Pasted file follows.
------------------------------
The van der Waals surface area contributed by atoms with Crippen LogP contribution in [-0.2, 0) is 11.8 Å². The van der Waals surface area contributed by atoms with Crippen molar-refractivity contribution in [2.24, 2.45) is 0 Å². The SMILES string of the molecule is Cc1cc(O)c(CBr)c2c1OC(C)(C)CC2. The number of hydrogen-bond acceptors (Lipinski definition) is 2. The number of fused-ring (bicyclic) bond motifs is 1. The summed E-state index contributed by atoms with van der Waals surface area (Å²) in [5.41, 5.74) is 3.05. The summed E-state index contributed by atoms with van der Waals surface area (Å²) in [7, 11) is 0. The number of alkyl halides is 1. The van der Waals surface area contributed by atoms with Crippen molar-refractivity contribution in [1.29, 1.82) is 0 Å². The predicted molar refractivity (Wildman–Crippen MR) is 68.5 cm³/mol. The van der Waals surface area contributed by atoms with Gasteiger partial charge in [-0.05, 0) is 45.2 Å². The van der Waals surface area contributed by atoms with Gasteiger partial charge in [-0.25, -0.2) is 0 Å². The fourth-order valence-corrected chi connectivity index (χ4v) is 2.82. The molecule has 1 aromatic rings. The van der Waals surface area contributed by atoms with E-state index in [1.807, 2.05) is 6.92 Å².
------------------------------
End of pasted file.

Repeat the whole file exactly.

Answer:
The van der Waals surface area contributed by atoms with Crippen LogP contribution in [-0.2, 0) is 11.8 Å². The van der Waals surface area contributed by atoms with Crippen molar-refractivity contribution in [2.24, 2.45) is 0 Å². The SMILES string of the molecule is Cc1cc(O)c(CBr)c2c1OC(C)(C)CC2. The number of hydrogen-bond acceptors (Lipinski definition) is 2. The number of fused-ring (bicyclic) bond motifs is 1. The summed E-state index contributed by atoms with van der Waals surface area (Å²) in [5.41, 5.74) is 3.05. The summed E-state index contributed by atoms with van der Waals surface area (Å²) in [7, 11) is 0. The number of alkyl halides is 1. The van der Waals surface area contributed by atoms with Crippen molar-refractivity contribution in [1.29, 1.82) is 0 Å². The predicted molar refractivity (Wildman–Crippen MR) is 68.5 cm³/mol. The van der Waals surface area contributed by atoms with Gasteiger partial charge in [-0.05, 0) is 45.2 Å². The van der Waals surface area contributed by atoms with Gasteiger partial charge in [-0.25, -0.2) is 0 Å². The fourth-order valence-corrected chi connectivity index (χ4v) is 2.82. The molecule has 1 aromatic rings. The van der Waals surface area contributed by atoms with E-state index in [1.807, 2.05) is 6.92 Å².